7 Reasons Why Fighting Is Good For Your Relationship2

7 Reasons Why Fighting Is Good For Your Relationship

How can fighting be good for anything? Steven Lake explores how this works in relationship.

I hate fighting. I hate conflict. I hate emotional upset. I hate it when my partner is upset. I hate all the bad feelings that come up for me when arguing. I hate saying things I later regret. I hate hearing hurtful things my partner says. I hate using the word hate so much.

Yes, I am conflict avoidant. Many people are, but not everyone. Some people actually like fighting. If you like fighting, you might want to stop reading, unless you want to peer into the experience of people who have a tough time in high conflict situations.

The pre-eminent researchers on couples, John and Julie Gottman, say that how often one fights is not a determinant in the success of a marriage, but rather, it is how one fights. Respect is the defining variable. As long as couples respect each other, fighting in and of itself is not a threat to the relationship.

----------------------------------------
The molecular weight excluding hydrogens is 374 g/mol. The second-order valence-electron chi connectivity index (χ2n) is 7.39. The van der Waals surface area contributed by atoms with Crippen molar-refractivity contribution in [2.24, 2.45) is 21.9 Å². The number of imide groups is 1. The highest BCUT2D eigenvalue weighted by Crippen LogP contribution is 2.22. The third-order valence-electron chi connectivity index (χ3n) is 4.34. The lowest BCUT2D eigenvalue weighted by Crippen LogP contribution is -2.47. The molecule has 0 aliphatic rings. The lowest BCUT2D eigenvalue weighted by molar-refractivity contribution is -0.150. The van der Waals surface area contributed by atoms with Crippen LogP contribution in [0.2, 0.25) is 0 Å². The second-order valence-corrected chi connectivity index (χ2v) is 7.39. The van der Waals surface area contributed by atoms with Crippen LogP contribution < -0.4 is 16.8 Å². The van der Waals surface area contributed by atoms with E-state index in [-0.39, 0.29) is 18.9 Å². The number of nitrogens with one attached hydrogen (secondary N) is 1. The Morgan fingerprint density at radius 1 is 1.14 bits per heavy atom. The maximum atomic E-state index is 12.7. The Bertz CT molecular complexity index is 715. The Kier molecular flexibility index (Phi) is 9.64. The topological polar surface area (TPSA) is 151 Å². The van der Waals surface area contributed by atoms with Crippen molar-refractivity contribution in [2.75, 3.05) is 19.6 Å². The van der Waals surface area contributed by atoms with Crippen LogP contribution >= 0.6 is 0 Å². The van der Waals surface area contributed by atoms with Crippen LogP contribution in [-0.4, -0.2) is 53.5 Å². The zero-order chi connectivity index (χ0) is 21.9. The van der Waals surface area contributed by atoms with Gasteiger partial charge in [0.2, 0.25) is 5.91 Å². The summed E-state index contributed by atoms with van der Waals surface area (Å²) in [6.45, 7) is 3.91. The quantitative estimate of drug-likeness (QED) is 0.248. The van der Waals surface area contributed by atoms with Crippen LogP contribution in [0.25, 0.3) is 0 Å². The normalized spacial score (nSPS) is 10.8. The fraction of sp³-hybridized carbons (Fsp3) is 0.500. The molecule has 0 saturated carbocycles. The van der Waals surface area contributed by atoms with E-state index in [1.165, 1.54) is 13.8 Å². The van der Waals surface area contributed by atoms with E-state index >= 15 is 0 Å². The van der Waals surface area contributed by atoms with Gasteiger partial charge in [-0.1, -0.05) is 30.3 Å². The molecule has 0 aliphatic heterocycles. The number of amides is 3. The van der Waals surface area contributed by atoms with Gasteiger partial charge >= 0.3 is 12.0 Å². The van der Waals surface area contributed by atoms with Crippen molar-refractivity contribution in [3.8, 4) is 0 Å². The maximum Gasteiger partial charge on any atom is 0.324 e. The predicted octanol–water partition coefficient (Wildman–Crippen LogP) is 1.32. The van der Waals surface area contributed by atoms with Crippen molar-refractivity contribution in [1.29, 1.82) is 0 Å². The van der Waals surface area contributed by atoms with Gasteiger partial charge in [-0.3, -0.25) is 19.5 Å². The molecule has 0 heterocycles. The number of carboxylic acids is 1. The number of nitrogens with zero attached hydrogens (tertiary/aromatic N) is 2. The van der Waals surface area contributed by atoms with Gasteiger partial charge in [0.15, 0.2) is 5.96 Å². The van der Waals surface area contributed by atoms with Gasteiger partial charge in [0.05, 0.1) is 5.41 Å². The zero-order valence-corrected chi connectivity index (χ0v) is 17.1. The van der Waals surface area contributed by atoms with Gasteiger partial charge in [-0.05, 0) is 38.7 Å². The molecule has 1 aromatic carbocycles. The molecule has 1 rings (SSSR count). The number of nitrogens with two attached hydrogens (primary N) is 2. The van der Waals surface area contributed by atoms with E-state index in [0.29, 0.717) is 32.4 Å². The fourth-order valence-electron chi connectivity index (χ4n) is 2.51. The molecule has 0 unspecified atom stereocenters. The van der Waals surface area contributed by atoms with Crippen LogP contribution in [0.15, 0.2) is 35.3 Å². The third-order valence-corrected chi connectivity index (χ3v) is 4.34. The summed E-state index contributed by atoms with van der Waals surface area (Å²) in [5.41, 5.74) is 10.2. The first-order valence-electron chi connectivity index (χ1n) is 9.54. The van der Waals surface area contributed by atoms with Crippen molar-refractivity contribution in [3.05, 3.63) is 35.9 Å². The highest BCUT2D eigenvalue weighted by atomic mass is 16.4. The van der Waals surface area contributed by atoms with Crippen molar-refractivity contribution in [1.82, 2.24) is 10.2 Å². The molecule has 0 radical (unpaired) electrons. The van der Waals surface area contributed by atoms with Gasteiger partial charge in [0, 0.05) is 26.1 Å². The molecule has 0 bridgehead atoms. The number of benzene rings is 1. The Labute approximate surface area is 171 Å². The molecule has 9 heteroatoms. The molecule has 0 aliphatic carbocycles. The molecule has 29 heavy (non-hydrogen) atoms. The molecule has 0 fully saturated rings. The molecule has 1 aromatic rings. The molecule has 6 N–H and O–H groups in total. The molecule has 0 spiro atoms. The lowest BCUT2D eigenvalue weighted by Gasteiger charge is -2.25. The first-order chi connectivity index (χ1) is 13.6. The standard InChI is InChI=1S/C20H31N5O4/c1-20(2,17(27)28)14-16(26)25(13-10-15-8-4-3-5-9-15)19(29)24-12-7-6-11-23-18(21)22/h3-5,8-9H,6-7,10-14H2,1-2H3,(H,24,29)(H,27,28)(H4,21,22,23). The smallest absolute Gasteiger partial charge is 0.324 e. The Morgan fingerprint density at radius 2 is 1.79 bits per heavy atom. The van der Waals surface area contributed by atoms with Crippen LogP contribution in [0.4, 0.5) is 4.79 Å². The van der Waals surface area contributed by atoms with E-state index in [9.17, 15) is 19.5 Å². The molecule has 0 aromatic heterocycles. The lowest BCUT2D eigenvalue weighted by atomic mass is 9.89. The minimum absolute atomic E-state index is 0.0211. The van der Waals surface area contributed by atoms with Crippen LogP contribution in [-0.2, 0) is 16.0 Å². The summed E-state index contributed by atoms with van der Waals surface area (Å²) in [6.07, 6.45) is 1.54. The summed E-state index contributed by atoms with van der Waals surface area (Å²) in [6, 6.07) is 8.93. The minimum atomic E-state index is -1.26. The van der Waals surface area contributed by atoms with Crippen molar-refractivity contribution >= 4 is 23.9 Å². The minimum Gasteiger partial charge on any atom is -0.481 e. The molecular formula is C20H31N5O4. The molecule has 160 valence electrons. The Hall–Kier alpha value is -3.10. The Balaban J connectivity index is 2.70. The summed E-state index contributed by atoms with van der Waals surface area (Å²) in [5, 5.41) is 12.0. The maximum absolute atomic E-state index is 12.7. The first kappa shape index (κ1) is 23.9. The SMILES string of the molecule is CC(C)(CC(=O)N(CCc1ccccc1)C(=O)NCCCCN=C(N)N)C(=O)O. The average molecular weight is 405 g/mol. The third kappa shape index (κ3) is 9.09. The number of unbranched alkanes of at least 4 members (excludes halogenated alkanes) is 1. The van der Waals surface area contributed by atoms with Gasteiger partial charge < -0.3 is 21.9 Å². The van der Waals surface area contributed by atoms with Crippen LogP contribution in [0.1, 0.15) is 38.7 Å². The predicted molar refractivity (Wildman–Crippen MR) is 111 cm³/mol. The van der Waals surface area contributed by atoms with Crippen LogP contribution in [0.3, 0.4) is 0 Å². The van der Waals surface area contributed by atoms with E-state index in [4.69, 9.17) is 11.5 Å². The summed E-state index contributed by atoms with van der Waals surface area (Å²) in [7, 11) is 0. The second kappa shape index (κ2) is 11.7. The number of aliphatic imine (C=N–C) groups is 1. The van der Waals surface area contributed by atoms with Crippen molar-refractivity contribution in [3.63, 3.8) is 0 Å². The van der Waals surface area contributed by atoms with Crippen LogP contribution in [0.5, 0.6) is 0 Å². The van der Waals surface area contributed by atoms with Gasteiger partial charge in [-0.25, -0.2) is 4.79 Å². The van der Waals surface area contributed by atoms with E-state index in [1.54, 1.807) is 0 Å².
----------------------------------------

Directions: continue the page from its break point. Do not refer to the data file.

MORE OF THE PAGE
If you are afraid of conflict and strong negative emotions, here are seven reasons why it is important to be able to successfully engage your partner and manage strife.

Healthy fighting and successful resolution leads to these 7 benefits:

1. It strengthens the relationship by increasing trust.

Constructive fighting that occurs within boundaries, or rules, that allow for emotional expression while avoiding abuse, strengthens a relationship. Weathering the storm allows a couple to see the clearing skies, and with calm waters approaching, a deeper understanding is glimpsed on the horizon.

Coming through the other side of an argument strengthens feelings of trust in the process. Knowing that I can survive makes fighting less threatening. Because it is less threatening I tend to avoid delaying a confrontation and present my concerns earlier to my partner when they are less likely to cause an explosive reaction.

Sometimes arguments erupt like an unforeseen squall on the ocean, blind-siding both partners. Surviving these surprises increases resiliency to confrontational situations.

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